There’s a great many things I’ve learned these numerous months on leave from work. These discoveries are paving my road of recovery, and I can feel that I’m on the mend. But my greatest test is still to come — the great hurdle of overcoming my life-long pain of social anxiety. Unpacking it is a great burden, but at the same time, liberating.
I have rarely felt comfortable around people, even those who feel closest to me. I’m easily disappointed in social situations, and force myself to be interested in someone else when in reality I’m focusing so much on trying the make the encounter a pleasant one. It’s as if my whole being has been made up by what I have been told to do and be. Now it’s made up of what I imagine people are telling me to do and be. When I’m not being told, I don’t know what to do with myself. I function alone. It has always been my modi operandi for as long as I can remember. Come to think of it, it pretty much sums up how my family interacts.
I was watched Sesame Street last week, and they posed a social problem for children — where each child insisted that their game was the best and started arguing about it. And my immediate reaction was panic. I didn’t know the answer to that simple social dilemma. Another lesson came on in the next episode, kids wanting to play two different games and arguing about it. And again I paniced. I didn’t know the answer. Actually, I did have an answer, but it was a poor one — play my game alone without them. That’s pretty much sums up my answer to every social dilemma that I face. If you don’t what to do it with me, I’m on my own.
Countering it, when it’s the only life I’ve known, feels impossible most of the time. Paddy, my psychologist, told me at the end of my last session, “Do what you want to do.” It’s a phrase that mystifies me. What is that? I really don’t know. And yet, that phrase puts peace in my soul. Do what I want to do? Is that really allowed? And exactly what is that anyway? I know why he said it. It’s the right thing to do at this point of my recovery. But I only know what it means, not what it is.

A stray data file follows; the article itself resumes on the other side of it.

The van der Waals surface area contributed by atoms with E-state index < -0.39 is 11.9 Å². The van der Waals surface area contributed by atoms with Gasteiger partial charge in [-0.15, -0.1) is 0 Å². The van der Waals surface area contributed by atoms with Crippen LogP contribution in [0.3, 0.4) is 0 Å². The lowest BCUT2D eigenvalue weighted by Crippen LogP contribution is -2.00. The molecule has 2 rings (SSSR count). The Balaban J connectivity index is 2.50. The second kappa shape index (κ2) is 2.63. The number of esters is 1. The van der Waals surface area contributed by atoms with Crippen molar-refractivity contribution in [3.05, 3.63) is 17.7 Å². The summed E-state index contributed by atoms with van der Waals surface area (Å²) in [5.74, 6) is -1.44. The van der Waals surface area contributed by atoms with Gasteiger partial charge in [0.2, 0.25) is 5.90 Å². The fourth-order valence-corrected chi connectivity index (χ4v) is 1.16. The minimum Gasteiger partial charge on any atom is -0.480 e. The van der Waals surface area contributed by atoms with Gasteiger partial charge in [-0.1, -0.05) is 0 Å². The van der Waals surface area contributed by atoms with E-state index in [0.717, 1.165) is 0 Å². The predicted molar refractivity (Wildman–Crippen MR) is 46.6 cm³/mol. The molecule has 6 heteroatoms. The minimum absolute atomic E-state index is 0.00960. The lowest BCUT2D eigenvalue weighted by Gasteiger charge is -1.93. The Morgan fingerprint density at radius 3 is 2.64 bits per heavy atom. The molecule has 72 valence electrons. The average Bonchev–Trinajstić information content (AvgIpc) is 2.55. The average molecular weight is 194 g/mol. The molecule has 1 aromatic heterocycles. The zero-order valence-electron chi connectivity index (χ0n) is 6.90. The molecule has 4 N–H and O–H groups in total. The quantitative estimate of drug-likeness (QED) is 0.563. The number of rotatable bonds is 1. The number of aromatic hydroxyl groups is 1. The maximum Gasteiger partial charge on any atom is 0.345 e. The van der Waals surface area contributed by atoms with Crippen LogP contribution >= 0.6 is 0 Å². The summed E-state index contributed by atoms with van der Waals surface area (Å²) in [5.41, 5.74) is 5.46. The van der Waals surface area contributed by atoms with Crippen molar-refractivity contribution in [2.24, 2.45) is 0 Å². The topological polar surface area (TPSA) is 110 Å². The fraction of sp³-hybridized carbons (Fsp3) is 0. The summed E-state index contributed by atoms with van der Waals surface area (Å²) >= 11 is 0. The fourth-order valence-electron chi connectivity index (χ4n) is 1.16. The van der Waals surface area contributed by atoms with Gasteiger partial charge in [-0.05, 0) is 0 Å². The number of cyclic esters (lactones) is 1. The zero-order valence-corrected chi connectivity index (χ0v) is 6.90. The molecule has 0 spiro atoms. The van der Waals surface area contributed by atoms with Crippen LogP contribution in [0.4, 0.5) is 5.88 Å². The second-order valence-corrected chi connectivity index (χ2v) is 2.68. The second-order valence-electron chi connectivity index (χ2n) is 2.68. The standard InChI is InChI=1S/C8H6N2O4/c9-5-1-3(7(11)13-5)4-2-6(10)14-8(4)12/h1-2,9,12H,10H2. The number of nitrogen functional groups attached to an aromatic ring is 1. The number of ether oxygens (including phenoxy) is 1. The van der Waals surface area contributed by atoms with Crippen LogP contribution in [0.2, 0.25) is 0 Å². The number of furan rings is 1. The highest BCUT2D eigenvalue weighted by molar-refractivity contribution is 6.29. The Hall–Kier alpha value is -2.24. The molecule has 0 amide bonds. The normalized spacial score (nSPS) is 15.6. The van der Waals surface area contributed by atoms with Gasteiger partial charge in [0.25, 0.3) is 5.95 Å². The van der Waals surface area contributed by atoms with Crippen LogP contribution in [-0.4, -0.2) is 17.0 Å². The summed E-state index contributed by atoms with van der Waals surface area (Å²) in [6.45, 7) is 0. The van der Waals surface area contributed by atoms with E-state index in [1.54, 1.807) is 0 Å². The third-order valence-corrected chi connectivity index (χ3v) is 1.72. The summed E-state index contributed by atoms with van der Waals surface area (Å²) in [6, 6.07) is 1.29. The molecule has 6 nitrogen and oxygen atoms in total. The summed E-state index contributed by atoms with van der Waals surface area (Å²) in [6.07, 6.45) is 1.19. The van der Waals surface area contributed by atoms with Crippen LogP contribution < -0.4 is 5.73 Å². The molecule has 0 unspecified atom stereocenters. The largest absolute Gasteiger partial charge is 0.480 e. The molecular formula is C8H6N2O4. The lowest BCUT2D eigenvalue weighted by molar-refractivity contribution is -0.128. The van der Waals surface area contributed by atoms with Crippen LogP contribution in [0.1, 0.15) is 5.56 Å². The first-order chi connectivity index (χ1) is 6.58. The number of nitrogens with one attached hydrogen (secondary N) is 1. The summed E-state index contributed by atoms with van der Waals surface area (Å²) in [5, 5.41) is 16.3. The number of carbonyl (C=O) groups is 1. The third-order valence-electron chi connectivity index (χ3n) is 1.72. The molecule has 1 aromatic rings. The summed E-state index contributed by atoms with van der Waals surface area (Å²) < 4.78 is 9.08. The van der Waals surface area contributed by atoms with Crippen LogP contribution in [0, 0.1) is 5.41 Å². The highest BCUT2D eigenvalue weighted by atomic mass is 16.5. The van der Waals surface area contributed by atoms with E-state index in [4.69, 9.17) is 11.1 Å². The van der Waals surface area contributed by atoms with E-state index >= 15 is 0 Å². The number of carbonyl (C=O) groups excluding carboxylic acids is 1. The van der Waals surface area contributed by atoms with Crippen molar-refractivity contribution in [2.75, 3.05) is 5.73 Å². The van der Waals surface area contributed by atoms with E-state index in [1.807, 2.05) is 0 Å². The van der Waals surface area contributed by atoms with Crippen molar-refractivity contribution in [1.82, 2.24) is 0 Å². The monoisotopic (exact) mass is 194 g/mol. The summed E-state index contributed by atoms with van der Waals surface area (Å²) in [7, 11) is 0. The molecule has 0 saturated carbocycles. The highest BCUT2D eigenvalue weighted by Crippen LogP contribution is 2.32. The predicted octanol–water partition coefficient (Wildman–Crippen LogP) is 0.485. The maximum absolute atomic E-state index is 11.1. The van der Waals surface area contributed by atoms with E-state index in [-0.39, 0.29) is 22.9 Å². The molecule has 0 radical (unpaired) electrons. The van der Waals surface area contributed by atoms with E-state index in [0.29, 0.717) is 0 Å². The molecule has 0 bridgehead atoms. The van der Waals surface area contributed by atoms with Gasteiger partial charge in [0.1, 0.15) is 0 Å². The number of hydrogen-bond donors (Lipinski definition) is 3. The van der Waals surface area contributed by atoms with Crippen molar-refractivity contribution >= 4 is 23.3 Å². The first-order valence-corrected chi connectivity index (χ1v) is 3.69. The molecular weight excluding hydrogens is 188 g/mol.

I’ve discovered now for a couple of years that I sincerely have no idea what I love. After some painstaking search, playing the piano is the only answer I have so far. My true voice, and my release. And with that one discovery, I have learned discipline and decisiveness. I discovered that there are people that I do not want to associate with, and that I don’t need to be afraid to actively seek out friendships that would be life-giving.
I am on a road of recovery. I am thankful that my feet have finally found that path. I can handle a long journey, as long as I am allowed to go slow and look around. I am looking for my loves. Let’s start with a new blog “What I Love” and see where this takes me. And hopefully, eventually, I will find the courage to see a friend.